Wildlife in IR

My infrared Nikon D70 finally arrived today. I bought the camera specifically for shooting wildlife and for using it with the Tokina 300mm f/2.8 AF AT-X lens.

The results are great. I’m really amazed by the quality of this lens. It captures IR radiation flawlessly and produces crystal-clear images. You can zoom in at 200% in Photoshop, look at it and think that this is 100%. It is so clear. And it’s no comparison to a Nikon 70-300 VR, which I had used previously.

Again, I went to the lakeside in Thun and photographed ducks and swans and some landscape. The camera was converted to 720nm infrared, meaning that it does cut the visible spectrum at 720 nanometers. It only records a small part of the visible light spectrum plus IR. The effects are great and sometimes surprising. For example, the duck’s feet came out white. IR has a lot of interesting properties, especially when it comes to water and sky.

The Nikon D70 works very good for wildlife. It has great battery power, is pretty light (which is good because the lens itself is heavy), has awesome grip and it’s also pretty fast. Sure, with newer models you can record more images per second, but the D70 works very well for me so far.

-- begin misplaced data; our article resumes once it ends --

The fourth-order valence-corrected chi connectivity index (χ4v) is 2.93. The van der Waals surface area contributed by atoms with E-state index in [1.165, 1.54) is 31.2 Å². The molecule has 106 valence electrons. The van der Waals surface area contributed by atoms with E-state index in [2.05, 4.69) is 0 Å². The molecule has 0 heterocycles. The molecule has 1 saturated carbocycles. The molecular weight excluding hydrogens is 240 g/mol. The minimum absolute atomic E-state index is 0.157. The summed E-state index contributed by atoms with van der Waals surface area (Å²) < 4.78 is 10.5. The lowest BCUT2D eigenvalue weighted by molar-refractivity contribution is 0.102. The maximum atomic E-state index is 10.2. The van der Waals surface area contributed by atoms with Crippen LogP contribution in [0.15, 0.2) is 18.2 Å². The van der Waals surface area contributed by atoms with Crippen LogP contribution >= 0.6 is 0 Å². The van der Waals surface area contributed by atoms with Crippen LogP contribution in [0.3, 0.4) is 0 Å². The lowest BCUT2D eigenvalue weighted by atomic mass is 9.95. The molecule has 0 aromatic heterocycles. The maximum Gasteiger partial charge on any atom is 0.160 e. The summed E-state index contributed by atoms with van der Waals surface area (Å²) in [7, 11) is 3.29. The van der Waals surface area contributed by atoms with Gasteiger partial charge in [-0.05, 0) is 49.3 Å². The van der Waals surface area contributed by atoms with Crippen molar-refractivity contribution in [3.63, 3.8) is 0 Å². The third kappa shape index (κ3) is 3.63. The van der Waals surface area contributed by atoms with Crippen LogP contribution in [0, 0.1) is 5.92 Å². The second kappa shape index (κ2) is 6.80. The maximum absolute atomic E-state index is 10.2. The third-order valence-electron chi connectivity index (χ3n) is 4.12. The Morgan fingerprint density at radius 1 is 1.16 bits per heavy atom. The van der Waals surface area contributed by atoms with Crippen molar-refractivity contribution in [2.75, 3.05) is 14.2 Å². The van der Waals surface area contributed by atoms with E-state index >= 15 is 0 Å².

I can really recommend this setup for shooting wildlife with an infrared camera: the Tokina 300mm f/2.8 AF AT-X lens and a converted Nikon D70. If you want to record animals in IR, you have to get a converted camera, because filters will slow your camera down. And you couldn’t use a 720nm filter on a Nikon D70 anyways because this camera doesn’t have live view. You wouldn’t see anything looking through the finder because the filter is black.

The price of the setup is also reasonable: I paid around 1000 dollars for camera and lens (I bought everything on Ebay). The price for a comparable lens by Nikon starts at around 5000 dollars and can cost you up to around 7000. And I doubt that you can record better photographs with those lenses.

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